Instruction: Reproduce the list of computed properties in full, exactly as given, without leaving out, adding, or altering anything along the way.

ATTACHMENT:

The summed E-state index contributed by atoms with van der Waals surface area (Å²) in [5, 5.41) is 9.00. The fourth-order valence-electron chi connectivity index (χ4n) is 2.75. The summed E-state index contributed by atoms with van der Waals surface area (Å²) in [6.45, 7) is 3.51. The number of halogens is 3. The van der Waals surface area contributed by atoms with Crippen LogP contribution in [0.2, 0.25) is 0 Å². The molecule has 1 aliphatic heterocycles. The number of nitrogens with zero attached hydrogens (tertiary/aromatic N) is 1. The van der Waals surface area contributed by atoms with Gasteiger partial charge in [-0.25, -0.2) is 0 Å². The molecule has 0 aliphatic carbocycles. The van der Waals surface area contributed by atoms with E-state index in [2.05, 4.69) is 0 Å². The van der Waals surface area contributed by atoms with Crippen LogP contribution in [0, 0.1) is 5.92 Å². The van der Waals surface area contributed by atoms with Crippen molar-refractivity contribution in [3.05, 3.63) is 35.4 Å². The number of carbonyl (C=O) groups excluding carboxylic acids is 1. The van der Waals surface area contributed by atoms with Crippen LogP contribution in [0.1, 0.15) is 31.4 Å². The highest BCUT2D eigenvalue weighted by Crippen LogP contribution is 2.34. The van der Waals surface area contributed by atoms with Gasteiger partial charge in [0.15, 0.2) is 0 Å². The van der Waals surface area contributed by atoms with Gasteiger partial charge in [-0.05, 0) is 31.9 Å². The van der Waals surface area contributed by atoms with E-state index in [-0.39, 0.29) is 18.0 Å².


The summed E-state index contributed by atoms with van der Waals surface area (Å²) in [5, 5.41) is 9.00. The fourth-order valence-electron chi connectivity index (χ4n) is 2.75. The summed E-state index contributed by atoms with van der Waals surface area (Å²) in [6.45, 7) is 3.51. The number of halogens is 3. The van der Waals surface area contributed by atoms with Crippen LogP contribution in [0.2, 0.25) is 0 Å². The molecule has 1 aliphatic heterocycles. The number of nitrogens with zero attached hydrogens (tertiary/aromatic N) is 1. The van der Waals surface area contributed by atoms with Gasteiger partial charge in [-0.25, -0.2) is 0 Å². The molecule has 0 aliphatic carbocycles. The van der Waals surface area contributed by atoms with E-state index in [2.05, 4.69) is 0 Å². The van der Waals surface area contributed by atoms with Crippen LogP contribution in [0, 0.1) is 5.92 Å². The van der Waals surface area contributed by atoms with Crippen molar-refractivity contribution in [3.05, 3.63) is 35.4 Å². The number of carbonyl (C=O) groups excluding carboxylic acids is 1. The van der Waals surface area contributed by atoms with Crippen LogP contribution in [0.1, 0.15) is 31.4 Å². The highest BCUT2D eigenvalue weighted by Crippen LogP contribution is 2.34. The van der Waals surface area contributed by atoms with Gasteiger partial charge in [0.15, 0.2) is 0 Å². The van der Waals surface area contributed by atoms with Gasteiger partial charge in [-0.05, 0) is 31.9 Å². The van der Waals surface area contributed by atoms with E-state index in [-0.39, 0.29) is 18.0 Å².